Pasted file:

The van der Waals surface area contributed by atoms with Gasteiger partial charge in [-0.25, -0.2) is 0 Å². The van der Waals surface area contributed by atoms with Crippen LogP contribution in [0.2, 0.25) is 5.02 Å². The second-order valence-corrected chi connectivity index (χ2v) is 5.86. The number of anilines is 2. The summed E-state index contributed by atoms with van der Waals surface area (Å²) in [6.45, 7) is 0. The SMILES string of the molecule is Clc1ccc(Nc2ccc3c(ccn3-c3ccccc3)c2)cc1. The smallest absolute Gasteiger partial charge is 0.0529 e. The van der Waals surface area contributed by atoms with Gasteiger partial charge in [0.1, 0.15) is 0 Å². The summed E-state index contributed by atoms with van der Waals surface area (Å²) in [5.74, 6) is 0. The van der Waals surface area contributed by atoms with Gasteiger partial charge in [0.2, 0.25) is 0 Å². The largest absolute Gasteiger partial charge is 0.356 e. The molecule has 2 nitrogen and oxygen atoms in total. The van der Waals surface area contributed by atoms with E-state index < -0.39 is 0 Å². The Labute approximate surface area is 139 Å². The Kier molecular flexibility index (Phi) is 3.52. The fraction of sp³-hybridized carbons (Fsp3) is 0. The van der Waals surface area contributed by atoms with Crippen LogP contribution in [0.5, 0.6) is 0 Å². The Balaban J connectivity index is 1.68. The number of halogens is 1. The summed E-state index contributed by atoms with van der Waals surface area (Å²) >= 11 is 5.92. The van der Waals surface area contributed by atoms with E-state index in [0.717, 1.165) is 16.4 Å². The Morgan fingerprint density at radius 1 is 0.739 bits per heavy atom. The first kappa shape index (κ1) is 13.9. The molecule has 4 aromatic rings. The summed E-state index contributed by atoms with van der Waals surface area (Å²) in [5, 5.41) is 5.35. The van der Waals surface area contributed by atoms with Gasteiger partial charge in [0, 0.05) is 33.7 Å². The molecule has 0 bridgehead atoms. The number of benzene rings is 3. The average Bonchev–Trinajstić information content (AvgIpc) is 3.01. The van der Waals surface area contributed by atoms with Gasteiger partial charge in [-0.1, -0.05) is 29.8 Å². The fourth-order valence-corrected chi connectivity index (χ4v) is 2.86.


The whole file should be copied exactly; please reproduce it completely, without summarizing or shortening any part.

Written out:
The van der Waals surface area contributed by atoms with Gasteiger partial charge in [-0.25, -0.2) is 0 Å². The van der Waals surface area contributed by atoms with Crippen LogP contribution in [0.2, 0.25) is 5.02 Å². The second-order valence-corrected chi connectivity index (χ2v) is 5.86. The number of anilines is 2. The summed E-state index contributed by atoms with van der Waals surface area (Å²) in [6.45, 7) is 0. The SMILES string of the molecule is Clc1ccc(Nc2ccc3c(ccn3-c3ccccc3)c2)cc1. The smallest absolute Gasteiger partial charge is 0.0529 e. The van der Waals surface area contributed by atoms with Gasteiger partial charge in [0.1, 0.15) is 0 Å². The summed E-state index contributed by atoms with van der Waals surface area (Å²) in [5.74, 6) is 0. The van der Waals surface area contributed by atoms with Gasteiger partial charge in [0.2, 0.25) is 0 Å². The largest absolute Gasteiger partial charge is 0.356 e. The molecule has 2 nitrogen and oxygen atoms in total. The van der Waals surface area contributed by atoms with E-state index < -0.39 is 0 Å². The Labute approximate surface area is 139 Å². The Kier molecular flexibility index (Phi) is 3.52. The fraction of sp³-hybridized carbons (Fsp3) is 0. The van der Waals surface area contributed by atoms with Crippen LogP contribution in [0.5, 0.6) is 0 Å². The Balaban J connectivity index is 1.68. The number of halogens is 1. The summed E-state index contributed by atoms with van der Waals surface area (Å²) >= 11 is 5.92. The van der Waals surface area contributed by atoms with E-state index in [0.717, 1.165) is 16.4 Å². The Morgan fingerprint density at radius 1 is 0.739 bits per heavy atom. The first kappa shape index (κ1) is 13.9. The molecule has 4 aromatic rings. The summed E-state index contributed by atoms with van der Waals surface area (Å²) in [5, 5.41) is 5.35. The van der Waals surface area contributed by atoms with Gasteiger partial charge in [0, 0.05) is 33.7 Å². The molecule has 0 bridgehead atoms. The number of benzene rings is 3. The average Bonchev–Trinajstić information content (AvgIpc) is 3.01. The van der Waals surface area contributed by atoms with Gasteiger partial charge in [-0.1, -0.05) is 29.8 Å². The fourth-order valence-corrected chi connectivity index (χ4v) is 2.86.